Successful career makes assistant coach Iveson an asset for Arizona softball
Arizona softball head coach Mike Candrea may be the most accomplished softball coach in town, but assistant coach Stacy Iveson has an impressive resume as well.
Earlier this month, Iveson was inducted into the Pima Community College Sports Hall of Fame in its inaugural class as a head coach and part of the 2004 team she led to a national championship. She is also in the Pima County Sports Hall of Fame as well as the UA’s as an assistant coach for three national championship teams that were inducted.
“I was excited; that was a really awesome team that we had; it was just a special group of girls,” Iveson said. “That was my first experience of a national championship as a head coach, so that’s kind of a team that will always hold a special place in my heart, so it was really fun to see everyone get back together and kind of see what they’re doing with their lives.”
Iveson was starting catcher for Candrea’s first four UA teams, 1986 to 1989. As a sophomore she was all-region and All-Pac-10 and in 1988 played in 72 games, which ties her for most in Arizona history.
Matthew Fulton / Arizona Daily Wildcat UA softball assistant coach Stacy Iveson guides her players from the dugout and the first base line.
Iveson was an assistant coach at the UA from 1995 to 2001 and Arizona won national championships in 1996, 1997 and 2001.
Iveson said Candrea hasn’t changed much since she played, just evolved as the game evolved from 1-0 games with a focus on small ball to more offense and more home runs.
“She’s a good coach that has worn the uniform, that understands what this tradition is all about, and therefore it’s been a real blessing to have her back on the staff,” Candrea said. “She’s done a great job.”
Iveson is in her ninth season, second consecutive, as a UA coach. She said it wasn’t strange being an assistant after so many years as a head coach.
“It’s not weird because I’ve done this exact same thing before, and I could never be an assistant coach for anybody else except coach Candrea,” Iveson said. “I grew up learning his style and that’s the way that I teach, so it’s really easy for me to fit right in with that.”
Iveson won four NJCAA national championships, two at Pima Community College and two at Yavapai College, including a 67-4 team in 2011.
She won national coach of the year in 2004 following her first national title at Pima, and the Yavapai coaches won top NJCAA coaching staff in 2009 and 2011.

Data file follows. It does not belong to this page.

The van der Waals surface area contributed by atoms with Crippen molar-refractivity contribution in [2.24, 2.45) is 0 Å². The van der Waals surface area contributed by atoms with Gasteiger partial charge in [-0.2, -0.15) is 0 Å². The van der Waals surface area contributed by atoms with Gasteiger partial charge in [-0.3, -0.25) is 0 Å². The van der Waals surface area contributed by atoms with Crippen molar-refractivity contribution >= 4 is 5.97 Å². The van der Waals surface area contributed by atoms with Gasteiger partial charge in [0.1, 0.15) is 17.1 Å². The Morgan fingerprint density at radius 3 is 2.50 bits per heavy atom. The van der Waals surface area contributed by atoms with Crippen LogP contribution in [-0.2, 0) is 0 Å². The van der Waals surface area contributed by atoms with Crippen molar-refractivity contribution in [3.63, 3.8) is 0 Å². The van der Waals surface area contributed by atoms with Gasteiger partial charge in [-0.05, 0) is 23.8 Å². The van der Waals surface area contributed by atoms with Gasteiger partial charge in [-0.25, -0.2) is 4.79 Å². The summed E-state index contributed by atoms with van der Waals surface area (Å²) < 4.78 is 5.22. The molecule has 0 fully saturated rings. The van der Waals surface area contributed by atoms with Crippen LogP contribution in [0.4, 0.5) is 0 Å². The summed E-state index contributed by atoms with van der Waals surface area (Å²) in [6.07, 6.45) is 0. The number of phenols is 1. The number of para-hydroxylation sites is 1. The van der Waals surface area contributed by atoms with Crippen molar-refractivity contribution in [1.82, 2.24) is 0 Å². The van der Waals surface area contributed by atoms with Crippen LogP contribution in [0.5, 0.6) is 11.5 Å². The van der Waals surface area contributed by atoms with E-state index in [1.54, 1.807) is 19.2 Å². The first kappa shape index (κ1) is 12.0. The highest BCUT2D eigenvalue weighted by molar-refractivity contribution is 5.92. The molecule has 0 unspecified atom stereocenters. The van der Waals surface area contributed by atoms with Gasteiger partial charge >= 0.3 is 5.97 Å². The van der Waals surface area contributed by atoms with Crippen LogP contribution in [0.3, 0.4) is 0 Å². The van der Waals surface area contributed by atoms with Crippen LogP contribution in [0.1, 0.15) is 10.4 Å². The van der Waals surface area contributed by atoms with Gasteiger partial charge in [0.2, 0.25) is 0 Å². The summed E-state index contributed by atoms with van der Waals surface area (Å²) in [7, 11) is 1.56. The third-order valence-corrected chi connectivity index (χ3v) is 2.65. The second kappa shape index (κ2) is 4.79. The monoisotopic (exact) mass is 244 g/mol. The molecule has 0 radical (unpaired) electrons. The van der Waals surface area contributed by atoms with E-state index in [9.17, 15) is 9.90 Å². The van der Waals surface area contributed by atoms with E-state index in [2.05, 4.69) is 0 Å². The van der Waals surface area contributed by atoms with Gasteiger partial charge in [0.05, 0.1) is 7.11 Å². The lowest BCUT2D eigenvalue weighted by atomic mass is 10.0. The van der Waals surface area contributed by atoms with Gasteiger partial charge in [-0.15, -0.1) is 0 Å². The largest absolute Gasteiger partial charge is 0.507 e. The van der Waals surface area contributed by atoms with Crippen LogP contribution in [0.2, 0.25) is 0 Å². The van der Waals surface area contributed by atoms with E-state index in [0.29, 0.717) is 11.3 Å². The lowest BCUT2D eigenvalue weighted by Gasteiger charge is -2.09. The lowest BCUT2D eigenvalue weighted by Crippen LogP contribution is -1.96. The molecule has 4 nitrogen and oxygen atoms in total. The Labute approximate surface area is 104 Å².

Junior pitcher Estela Piñon, who played for Iveson at Yavapai, said it was a little different to see Iveson as an assistant.
“She’s an amazing coach,” Piñon added.
Iveson was head coach of the Arizona Heat of the National Pro Fastpitch from 2005 to 2007.
She was also a teacher in the 1990s and coached at Salpointe Catholic High School from 1991 to 1994, leading the Lancers to a state championship in 1993.
“She’s done it at every level,” Candrea said. “She’s a good teacher of the game. She brings a lot of enthusiasm, a lot of energy, has been a real asset and will continue to be an asset for this program.”
The game has changed so much from the 1980s that Iveson even played baseball in high school, at Catalina High School in Tucson. At that time, Arizona high school softball was in the fall, so her senior year she tried baseball.
Iveson said her baseball coach and male teammates were really supportive but that the field was “so much bigger.”
“It was a huge change,” Iveson said. “It was so different; the games were completely different. It was a really good experience and it humbled me.”
Iveson has been a member of the USA Softball coaching pool for the last six years, including last season as an assistant for USA Junior National team. She went 213-44 at Yavapai and won over 300 games at Pima.
“She’s an amazing person, easy to talk to, makes you work hard, and I love the way she speaks to you,” Piñon said. “She has really good motivation talents. I really like her. She’s a really good person.”
It was rumored that Iveson was going to be a head coach at an SEC school, but she “couldn’t resist” Arizona.
When a coaching position opened up in 2011, Candrea said he called Iveson first.
“There was a couple opportunities, but Arizona is my home,” Iveson said. “Tucson is my home and I always kind of wanted to get back here. Obviously, Arizona holds a dear place in my heart and it’s kind of where I’d like to be and where I’d like to spend the rest of my time.”